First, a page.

Regaining Control Over The Foods We Eat "Just Cook For Kids"Thu 19 Sep 2013
Story by Maya Adam
One out of every three Americans is suffering from a life-threatening, yet completely preventable disease. What if you could protect your family from this disease and add value to your life with one simple activity? (Hint: you can.) The answer is Cooking.
Just Cook For Kids is making simple cooking instruction and basic nutrition education widely available, and free of charge, to anyone with an internet connection.
Our first massive open online course, Stanford Child Nutrition and Cooking, caught the attention of more than 34,000 people – and we’re just getting started. You can check out our Just Cook For Kids videos on our Youtube channel and visit us on Grokker, the Expert Video Network. Come join the amazing community around our table.
In a country that has achieved some of the greatest medical advances in history, our own children are potentially facing a shorter life expectancy than their parents.
Our children are in trouble because we’ve outsourced the job of feeding them. As processed food companies have made it increasingly easy for parents to avoid the kitchen altogether, we’ve become convinced that we don’t have the time, money or skills to feed our own offspring. Cooking has become a tour de force, not to be attempted at home by amateurs. School lunch programs that offer mostly processed meals reinforce these food choices as appropriate ones in the eyes of our children. And the increasingly sedentary nature of childhood in America confounds this alarming crisis.
While the origins of the problem may be complex, the solution doesn’t have to be. America needs to start cooking again. When we cook at home, we regain control over the foods our families eat.
If we can reallocate a small amount of time and money towards simple, home cooking, we find ourselves with a powerful tool in the fight against childhood obesity. If we cook at home, we tend to eat less processed food and our children stay healthier.
Besides, home cooking is fun. It can add value to our lives and create more space for community. Spending a bit more time in the kitchen and around the dinner table usually means that we’ll spend a bit more time talking and connecting with our children. Friends will be drawn into our homes as food becomes an integral part of our hospitality. It’s likely that we’ll eat more slowly, consume fewer calories and almost certainly enjoy our food more than we did before we started cooking.
Solutions that work in the long-term have to be easy to implement – for all of us. No amount of lecturing and well-intentioned finger-wagging rivals the power of an individual who decides to fundamentally change their family’s culture of eating. Many of us are aware that our family’s food habits are less than ideal, but the process of turning the cruise ship around seems almost more daunting than the iceberg that lies ahead. The key, then, is to provide families with some basic strategies for success. That’s where we come in.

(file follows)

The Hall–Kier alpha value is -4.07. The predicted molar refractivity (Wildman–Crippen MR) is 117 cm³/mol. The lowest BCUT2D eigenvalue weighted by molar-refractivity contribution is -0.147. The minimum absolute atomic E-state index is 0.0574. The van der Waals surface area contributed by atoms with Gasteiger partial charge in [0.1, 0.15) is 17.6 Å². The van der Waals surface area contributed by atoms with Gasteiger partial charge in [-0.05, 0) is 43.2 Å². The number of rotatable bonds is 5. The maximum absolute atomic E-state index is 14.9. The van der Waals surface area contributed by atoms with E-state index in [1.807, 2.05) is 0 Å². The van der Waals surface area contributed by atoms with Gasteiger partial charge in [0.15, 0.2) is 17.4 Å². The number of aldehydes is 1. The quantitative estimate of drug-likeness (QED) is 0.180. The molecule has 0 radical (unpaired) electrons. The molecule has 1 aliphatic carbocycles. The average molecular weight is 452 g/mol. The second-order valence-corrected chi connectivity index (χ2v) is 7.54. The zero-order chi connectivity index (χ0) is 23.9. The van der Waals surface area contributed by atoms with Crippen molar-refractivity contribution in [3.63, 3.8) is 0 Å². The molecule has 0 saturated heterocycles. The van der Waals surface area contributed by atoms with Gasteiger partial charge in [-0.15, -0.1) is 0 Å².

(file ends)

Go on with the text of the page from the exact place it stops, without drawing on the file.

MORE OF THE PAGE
You have the right to enjoy everything that you eat… and eat the things that you enjoy, while supporting your good health. Real food, eaten in moderation, with others, can help maintain these fundamental rights. So, be fearless. Reallocate resources. Just Cook. Live. Enjoy.
The next Just Cook For Kids course on Coursera is on January 13th, 2014.
About the Author: Maya Adam is a medical doctor who teaches courses on child health and nutrition at Stanford University. She is the Founder and Executive Director of Just Cook for Kids, a non-profit organization trying to inspire a return to simple, economical home cooking for families everywhere. As a mother of three young children, she is also proud to be the family cook and chief party planner.
Stay in touch! Recipes, news, and future course announcements:
Facebook: Just Cook For Kids
Google+: Child Nutrition and Cooking Community
Youtube: Just Cook For Kids Channel
- Something For Lunch. Too Much To Ask For Kiwi Kids?
- Dirty Hands Can Lead To Healthy Hearts.
- TEDxManhattan: Changing The Way We Eat
- The 52 New Foods Challenge: Prepare For Success
- Food Truth Chefs Visit Food Literacy Center
- January 2015: New Year, New Challenges
- Making Wellness Happen In Forest Hills, Queens
- The 52 New Foods Challenge: Start The New Year Right
- The 52 New Foods Challenge: Easy Soup Recipes
- Food Revolution Toronto: Teamwork For A Common Goal
- Easy Holiday No Bake Desserts
- December 2014 Monthly Challenges
- The US School Food Fight: An Update
- Blog Of The Month: The 52 New Foods Challenge
- Ambassador Of The Month: Getting Kids Excited To Cook
- The UK School Food Plan - Year One
- Cooking Studio Brings Food Education To Taiwan
- Thanksgiving Leftovers For Breakfast
- Thanksgiving Food Traditions
- Eating Real For The Holidays